You need another coat.

51-paintTedRedDependencies: Find Super Battery Plans
Dependencies Provide: Red Paint
New Rooms: None
New Items: None
Other Rewards: Red Ted
Downstream Puzzles: Rescue Dr. Fred

One of two puzzles in the game which are solved with the red paint, this one is hinted at visually by the fact that once Dr. Fred gets tied up in red tape he does look an awful lot like Ted the Mummy. While it’s possible to paint Ted Red very early in the game (immediately after finding the Super Battery Plans) there is really no reason you would try it until you see Dr. Fred tied up after being snatched by the IRS agents. This puzzle is the easiest part of the Rescue Dr. Fred puzzle sequence.

Puzzle: Get Access To VCR


Graceful as ever Bernard.

Graceful as ever Bernard.

Dependencies: Switch Statue Handedness
Dependencies Provide: Left handed statue
New Rooms: None
New Items: None
Other Rewards: None
Downstream Puzzles: Record Safe Combo

Creepy-ass Nurse Edna! Trying to put the moves on teen-aged boys and generally being a freak gives the player no remorse when they kick her down the steps. Of course it’s mostly those tempting wheels on that rolly chair which hint that pushing her might be a good idea…

As mentioned in Switch Statue Handedness it’s pretty easy to stumble on the solution to that puzzle without really understanding how you did it (via switching the statues before trying to push Edna). This part of the puzzle is really well done however. The player is dying to get their hands on all that… technology. And Edna’s constant admonition to “Get away from that.” makes you just want to shove that crazy old bat out the door! The fact that she actually ends up completely disappearing from the mansion is a bit odd. There’s not even an Edna shaped hole in the front door. This puzzle and the Enter Human Show puzzle both involve shoving someone down the steps so whichever one you solve first acts as a hint for the other. Clever! And quite satisfying.

Note: Bernard’s quote about pushing old-ladies down the steps is probably one of the most quoted from the game.

Puzzle: Record Safe Combo

This one goes to 999.

Dependencies: Get Access to VCR, Sleepwalk Fred
Dependencies Provide: Access to VCR, Fred Opening Safe
New Rooms: None
New Items: None
Other Rewards: None
Downstream Puzzles: Get Rope, Get Contract

Maybe it’s because I love technology but this is one of my favorite puzzles in the game. It’s quite simple to solve once you have the prerequisites but the fact that you can load up the VCR with a tape and then record, rewind, playback and fiddle with the speed settings is very satisfying. Does anyone have a degree in VCR repair? Can you please tell me it’s actually possible to playback a tape recorded at SP in EP and it will be in slow motion. My brain says no but I want to believe.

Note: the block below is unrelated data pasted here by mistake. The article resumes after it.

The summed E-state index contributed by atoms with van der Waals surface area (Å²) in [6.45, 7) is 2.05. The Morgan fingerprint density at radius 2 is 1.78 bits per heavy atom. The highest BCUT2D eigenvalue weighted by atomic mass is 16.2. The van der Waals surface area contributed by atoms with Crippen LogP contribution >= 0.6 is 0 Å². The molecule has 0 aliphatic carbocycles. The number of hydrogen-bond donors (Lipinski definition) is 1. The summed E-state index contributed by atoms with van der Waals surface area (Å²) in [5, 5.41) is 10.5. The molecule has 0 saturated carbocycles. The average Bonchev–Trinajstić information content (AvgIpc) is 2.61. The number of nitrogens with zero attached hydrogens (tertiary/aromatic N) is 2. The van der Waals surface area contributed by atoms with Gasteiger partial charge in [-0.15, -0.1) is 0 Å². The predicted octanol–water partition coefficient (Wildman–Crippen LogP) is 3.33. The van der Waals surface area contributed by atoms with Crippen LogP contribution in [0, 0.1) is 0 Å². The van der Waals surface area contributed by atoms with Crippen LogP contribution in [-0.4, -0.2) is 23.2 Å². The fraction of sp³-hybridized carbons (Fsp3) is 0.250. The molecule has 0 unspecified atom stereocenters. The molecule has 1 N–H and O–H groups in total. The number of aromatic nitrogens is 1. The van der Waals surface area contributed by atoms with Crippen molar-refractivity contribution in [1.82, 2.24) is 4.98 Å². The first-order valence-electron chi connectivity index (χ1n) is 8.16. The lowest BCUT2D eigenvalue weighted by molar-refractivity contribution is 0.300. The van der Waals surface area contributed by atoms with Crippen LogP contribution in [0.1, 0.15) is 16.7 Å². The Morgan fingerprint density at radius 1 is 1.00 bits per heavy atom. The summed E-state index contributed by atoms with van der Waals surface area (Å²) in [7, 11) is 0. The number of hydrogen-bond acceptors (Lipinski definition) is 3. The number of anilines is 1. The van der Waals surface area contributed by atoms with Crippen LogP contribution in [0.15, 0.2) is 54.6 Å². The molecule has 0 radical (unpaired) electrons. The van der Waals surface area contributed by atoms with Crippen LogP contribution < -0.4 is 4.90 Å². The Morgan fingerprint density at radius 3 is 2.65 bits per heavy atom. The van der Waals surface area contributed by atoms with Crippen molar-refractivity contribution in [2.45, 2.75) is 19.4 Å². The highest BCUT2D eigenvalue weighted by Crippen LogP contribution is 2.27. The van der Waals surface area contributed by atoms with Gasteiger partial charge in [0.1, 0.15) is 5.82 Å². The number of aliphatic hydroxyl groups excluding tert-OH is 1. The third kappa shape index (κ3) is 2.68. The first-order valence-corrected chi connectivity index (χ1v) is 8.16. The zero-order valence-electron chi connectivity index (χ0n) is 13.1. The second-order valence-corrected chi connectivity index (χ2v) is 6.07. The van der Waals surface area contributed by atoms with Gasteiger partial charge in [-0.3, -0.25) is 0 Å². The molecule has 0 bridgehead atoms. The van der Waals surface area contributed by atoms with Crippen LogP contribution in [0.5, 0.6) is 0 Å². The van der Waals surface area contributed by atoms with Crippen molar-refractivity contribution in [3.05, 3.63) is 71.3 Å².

To step back a minute though… this scenario doesn’t make a lot of sense to me. Dr. Fred has forgotten the combination to the safe but he knows that the contract is in there and he also knows that it doesn’t matter anyway because he didn’t sign it in time to get the royalty money. This is all explained to Bernard by Dr. Fred. So what is he freaking out about when he opens the safe? Nurse Edna says “something about what’s in there really scares him”… but what? Maybe I’m missing something obvious here but it seems like he already knows exactly what’s in there and it shouldn’t surprise or scare him at all. I guess we can chalk it up to sleepwalking craziness but it does feel like they backed the plot into this one after deciding how you would solve it first.

Puzzle: Get Rope


Crack that whip.

Dependencies: Record Safe Combo
Dependencies Provide: Fred Tied Up
New Rooms: None
New Items: Rope
Other Rewards: None
Downstream Puzzles: Get Ted in Attic

Fuck me how did this get in here. This isn’t a puzzle! Once you find Fred in the attic you can just pick the rope up. Well shit. I already included it in a raft of graphs and charts and I have no interest in going back to fix it so I guess it makes the cut. Luckily I’m just analyzing a video game, not doing rocket science. Although in the words of my genius rocket-scientist friend Wayne: “Even rocket science isn’t rocket science”. Wise words.

Puzzle: Get Contract

I said there would be spoilers.

Dependencies: Record Safe Combo
Dependencies Provide: Safe Combo
New Rooms: None
New Items: Rope
Other Rewards: None
Downstream Puzzles: Get Signed Contract

This is the last phase of the excellent group of puzzles needed to open the safe. Outside of some confusing character motivation (see Sleepwalk Fred) this whole story-line is really entertaining. I like how once you have recorded the combination on the VCR you aren’t expected to write it down and then manually enter it via some clumsy user interface. Having Bernard just take over because he knows the combo now is much more pleasing and cuts right to the chase.

Interesting note: If you try to open the safe during the end-game (which is the day before the main game) you get this cautionary bit of dialogue:


We need to leave the contract in there so I can get it tomorrow and send it to Hoagie two hundred years ago.

They thought of everything! Too bad they didn’t… see You can pick up the help wanted sign.

Puzzle: Rescue Dr. Fred

Physics inaction